Just 15 minutes after getting their fingers pricked, students could get results of a free HIV test last Thursday in the Memorial Union Main Street.
“It is really important to know what your status is,” said Teresa Romey, Ryan White Part D Case Manager for the KU Medical Practice Association. “We do free testing programs and HIV education so that people can know what their status is so they won’t spread the virus. And if they are HIV positive, they can find what their status is and take care of themselves.”
Candice Brooks, junior elementary education major, came up with the idea for the free HIV testing event in her Global Leadership class.
Both Romey and Brooks said they think getting tested is important for college students, who are in the range of high-risk people.
But only 10 ESU students got tested, including Brooks. She wore an “I Got Tested” sticker at the info table to help students realize that getting tested is nothing to be ashamed of.
“At my info table, I encouraged students to get tested,” Brooks said. “I also got tested myself to ensure people that I felt comfortable doing the test.”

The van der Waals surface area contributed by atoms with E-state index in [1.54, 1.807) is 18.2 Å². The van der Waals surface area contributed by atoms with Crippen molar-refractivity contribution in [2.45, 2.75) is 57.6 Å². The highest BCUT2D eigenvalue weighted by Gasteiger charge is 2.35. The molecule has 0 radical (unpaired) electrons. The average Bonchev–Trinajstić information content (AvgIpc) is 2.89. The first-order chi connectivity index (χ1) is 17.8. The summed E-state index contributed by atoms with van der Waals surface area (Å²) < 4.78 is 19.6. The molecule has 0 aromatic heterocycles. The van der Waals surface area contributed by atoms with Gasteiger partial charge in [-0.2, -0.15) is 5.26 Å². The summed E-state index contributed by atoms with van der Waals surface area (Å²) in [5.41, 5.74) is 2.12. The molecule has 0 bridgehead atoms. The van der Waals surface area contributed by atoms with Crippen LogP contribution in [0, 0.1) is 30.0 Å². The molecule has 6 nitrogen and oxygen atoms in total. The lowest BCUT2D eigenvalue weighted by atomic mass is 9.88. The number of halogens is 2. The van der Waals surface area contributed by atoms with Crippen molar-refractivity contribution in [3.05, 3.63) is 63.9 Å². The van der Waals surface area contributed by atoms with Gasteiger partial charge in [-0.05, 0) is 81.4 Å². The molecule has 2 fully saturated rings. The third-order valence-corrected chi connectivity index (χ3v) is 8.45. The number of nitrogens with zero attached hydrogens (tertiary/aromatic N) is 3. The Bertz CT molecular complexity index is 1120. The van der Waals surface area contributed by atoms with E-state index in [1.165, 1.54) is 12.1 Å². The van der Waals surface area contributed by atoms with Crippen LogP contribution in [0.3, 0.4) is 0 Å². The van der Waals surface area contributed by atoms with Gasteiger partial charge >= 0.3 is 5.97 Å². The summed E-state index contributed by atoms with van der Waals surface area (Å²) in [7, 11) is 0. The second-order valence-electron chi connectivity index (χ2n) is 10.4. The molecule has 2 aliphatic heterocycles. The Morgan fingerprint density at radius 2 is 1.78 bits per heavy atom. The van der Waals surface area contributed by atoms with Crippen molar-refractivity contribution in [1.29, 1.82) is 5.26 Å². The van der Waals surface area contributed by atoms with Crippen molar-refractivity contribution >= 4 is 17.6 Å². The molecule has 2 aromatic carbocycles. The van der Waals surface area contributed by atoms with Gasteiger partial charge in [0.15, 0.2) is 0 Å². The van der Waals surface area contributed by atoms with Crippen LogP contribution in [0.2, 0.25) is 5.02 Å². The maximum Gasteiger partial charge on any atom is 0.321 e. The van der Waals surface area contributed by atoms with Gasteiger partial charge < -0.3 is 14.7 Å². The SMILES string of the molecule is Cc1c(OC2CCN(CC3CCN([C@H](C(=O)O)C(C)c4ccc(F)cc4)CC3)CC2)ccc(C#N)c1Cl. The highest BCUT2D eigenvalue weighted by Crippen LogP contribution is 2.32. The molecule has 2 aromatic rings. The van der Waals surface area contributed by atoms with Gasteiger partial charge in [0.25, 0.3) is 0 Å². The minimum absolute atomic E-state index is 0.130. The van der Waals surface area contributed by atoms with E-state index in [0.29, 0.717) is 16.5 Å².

Brooks speculated that students did not want to do the test because they were concerned about their privacy, but she, along with a few of the representatives from the Student Wellness Center, worked to ensure that they could make testing as private as possible.
“At the table, I created a list of other places in Emporia that they could go get tested, letting them know they may not receive the test for free, but they could have a more private facility to fulfill their concern,” Brooks said.
Xiang Li, graduate English student, missed the opportunity to do the test on campus, but said more free tests should be done for students on campus because it is a very good way to know more about students’ health.
Having HIV means a person is infected with the virus. Once people have the virus, it can develop into AIDS, which means that the immune system weakens.
“AIDS can be very well controlled with the drugs we have right now, but if you don’t take your medications, or if you let it go for a very long period, you can be very ill and possibly die,” Romey said.
Students can also get tested at Flint Hills Community Health Center, located at 420 W 15th Ave.